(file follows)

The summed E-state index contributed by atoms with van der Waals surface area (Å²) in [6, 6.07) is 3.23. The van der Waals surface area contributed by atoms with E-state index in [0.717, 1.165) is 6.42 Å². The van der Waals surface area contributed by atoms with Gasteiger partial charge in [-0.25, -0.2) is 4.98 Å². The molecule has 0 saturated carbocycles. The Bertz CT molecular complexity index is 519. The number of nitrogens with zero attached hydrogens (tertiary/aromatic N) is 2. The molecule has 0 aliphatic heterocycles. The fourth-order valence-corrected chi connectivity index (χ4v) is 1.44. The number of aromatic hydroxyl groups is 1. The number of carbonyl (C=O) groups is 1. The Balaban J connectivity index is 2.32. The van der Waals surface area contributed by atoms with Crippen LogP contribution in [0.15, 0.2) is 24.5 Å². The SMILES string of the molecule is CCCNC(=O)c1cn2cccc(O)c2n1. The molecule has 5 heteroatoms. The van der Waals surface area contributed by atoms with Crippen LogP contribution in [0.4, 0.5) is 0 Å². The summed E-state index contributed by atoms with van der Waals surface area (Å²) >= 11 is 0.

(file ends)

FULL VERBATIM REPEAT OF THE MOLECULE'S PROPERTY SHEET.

The summed E-state index contributed by atoms with van der Waals surface area (Å²) in [6, 6.07) is 3.23. The van der Waals surface area contributed by atoms with E-state index in [0.717, 1.165) is 6.42 Å². The van der Waals surface area contributed by atoms with Gasteiger partial charge in [-0.25, -0.2) is 4.98 Å². The molecule has 0 saturated carbocycles. The Bertz CT molecular complexity index is 519. The number of nitrogens with zero attached hydrogens (tertiary/aromatic N) is 2. The molecule has 0 aliphatic heterocycles. The fourth-order valence-corrected chi connectivity index (χ4v) is 1.44. The number of aromatic hydroxyl groups is 1. The number of carbonyl (C=O) groups is 1. The Balaban J connectivity index is 2.32. The van der Waals surface area contributed by atoms with Crippen LogP contribution in [0.15, 0.2) is 24.5 Å². The SMILES string of the molecule is CCCNC(=O)c1cn2cccc(O)c2n1. The molecule has 5 heteroatoms. The van der Waals surface area contributed by atoms with Crippen LogP contribution in [0.4, 0.5) is 0 Å². The summed E-state index contributed by atoms with van der Waals surface area (Å²) >= 11 is 0.